The power and scale of BEA's are totally unique for trade publishing in he US. The Author Breakfasts in 2014 were arguably the best attended in BEA history; with all three breakfasts being equally well attended with 1000+ at each breakfast!  Considering the scale of events at BookCon this past year, that the BEA events were exclusive for industry professionals   make them genuinely special in the way they serve the industry as unique events for booksellers, reviewers, and media, etc... serving all in equal measure

Something else that is extraordinary is that more 9,000 people attended education sessions at BEA in 2014.  I do not want to mislead because that number is not unique individuals, but that is how many people were scanned just for BEA education sessions.  

Think forward, start the engines of planning for BEA and decide what will be important for your success as a publisher and what the challenges are for the industry.  BEA will be opening our submission process shortly for authors as well as for education sessions/topics and we are looking for:
  • Hot Topics – in an industry that is constantly evolving and transforming – what are the real hot topics or new takes on an existing challenges you need insights on
  • Case Studies: learn how other businesses have approached an opportunity or challenge
  • What is New and Relevant?
  • How To Presentations that highlight how to accomplish or reach a specific goal and not why the goal is important  
  • High Level Strategies – presented by thought leaders in the industry
  • Global Market Forum - China 
  • uPublishU at BEA – indie authors take charge of their publishing        
For author events  
  • Authors from a diverse group of publishers
  • Genres from A to Z
  • Breakfast, stages Buzz and more
  • Autographing
  • BookCon
  • Author Hub

Friday, September 12, 2014

2015: The Year of the Sheep - Scroll to the bottom - lots of pics!

BEA will welcome China as the featured country and Guest of Honor for the 2015 Global Market Forum Program.  2015 also is the year of the Sheep in Chinese astrology.  The Sheep is a symbol of Peace, Harmonious co-existence and Tranquility. The Sheep is fittingly the symbol of the Arts.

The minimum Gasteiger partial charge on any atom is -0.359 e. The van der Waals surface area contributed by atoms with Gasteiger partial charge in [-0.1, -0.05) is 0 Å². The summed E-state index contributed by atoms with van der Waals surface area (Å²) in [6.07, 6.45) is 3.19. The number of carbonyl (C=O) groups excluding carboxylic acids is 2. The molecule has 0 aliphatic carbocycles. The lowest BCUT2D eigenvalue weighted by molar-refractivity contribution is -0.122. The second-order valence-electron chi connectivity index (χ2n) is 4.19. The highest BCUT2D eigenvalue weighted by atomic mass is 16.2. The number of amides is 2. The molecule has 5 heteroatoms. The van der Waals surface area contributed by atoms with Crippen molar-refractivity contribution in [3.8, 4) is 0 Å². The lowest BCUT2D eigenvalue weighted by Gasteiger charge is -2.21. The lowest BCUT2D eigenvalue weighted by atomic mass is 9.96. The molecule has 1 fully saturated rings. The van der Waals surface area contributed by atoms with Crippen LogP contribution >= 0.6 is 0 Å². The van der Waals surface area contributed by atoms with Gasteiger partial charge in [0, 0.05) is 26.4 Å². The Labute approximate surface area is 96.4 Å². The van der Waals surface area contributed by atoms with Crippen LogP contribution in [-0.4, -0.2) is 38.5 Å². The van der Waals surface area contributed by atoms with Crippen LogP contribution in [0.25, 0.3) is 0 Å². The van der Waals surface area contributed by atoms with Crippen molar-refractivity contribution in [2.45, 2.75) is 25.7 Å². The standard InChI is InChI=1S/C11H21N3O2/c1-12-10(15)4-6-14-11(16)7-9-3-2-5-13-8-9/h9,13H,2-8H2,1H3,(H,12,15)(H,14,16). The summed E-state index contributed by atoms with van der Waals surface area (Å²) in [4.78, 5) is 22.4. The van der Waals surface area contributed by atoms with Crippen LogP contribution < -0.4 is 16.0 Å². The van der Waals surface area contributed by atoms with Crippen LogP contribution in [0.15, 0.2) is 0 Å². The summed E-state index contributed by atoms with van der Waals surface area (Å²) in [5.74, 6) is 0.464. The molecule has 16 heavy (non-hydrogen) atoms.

The year of the Sheep provides inspiring and positive characteristics that align with our vision for the 2015 GMF.  Planning is reaching full tilt for what will be an extraordinary event.  There has never been anything like what is being planned by the Chinese that has happened previously in the US.  The 2015 GMF will create scores of mutually beneficial business opportunities while opening the door to Chinese culture: bringing more than 100 publishers, 500 publishing professionals and 100+ of the leading Chinese writers.

The purpose and intent of BEA's Global Market Forum is to foster exchange that benefits the country of honor in equal measures with the traditional stakeholders of BEA.  In preparation BEA organized a professional delegation that traveled to the recent Beijing International Book Fair.  The AAP International Committee and the ABA were instrumental in their assistance.  There were editors from Princeton, MIT and John Hopkins University Press along with current ABA President Steve Bercu.  We were hosted by the China National Publications Import and Export (Group) Corporation - better known as CNPIEC, who created a robust schedule for our delegation to get acquainted with the opportunities at BIBF, to gain an understanding of the publishing landscape in China and create opportunities to connect directly with Chinese publishers.  Summarizing some of the results:

  • The BIBF Publishing Forum shed light on Chinese government policy with regard to publishing and provided insights from senior publishing leaders  (CUPP, Elsevier) who shared their extensive experience in China 
  • Meetings at BIBF with Chinese publishers established direct contacts for potential rights sales 
  • Invaluable and meaningful connections with key staff of CNPIEC. 
  • CNPIEC also provided unique and unvarnished insights in understanding the Chinese institutional market that would have taken years and multiple trips to glean without the benefit of this delegation. 
BEA and our many partners will look forward to providing a platform that will offer unique opportunities for investment, partnerships and access to one the leading and fastest growing markets in the world.  More importantly there will be the rare opportunity to access and learn about a culture that is a half a world away but increasingly close ties local market and our own backyard.

Thanks to Steve Bercu, I can share some great photos from our trip to Beijing International Book Fair.  

The US Delegation and our hosts from CNPIEC
Sights at BIBF 
  This is what dinner looked like on most nights and it was fantastic!
 Dinner with CNPIEC
 Ginger Miller absorbing some local culture
 Sights from a local neighborhood

 The Great Hall of the People
 Mr. Bercu looking great!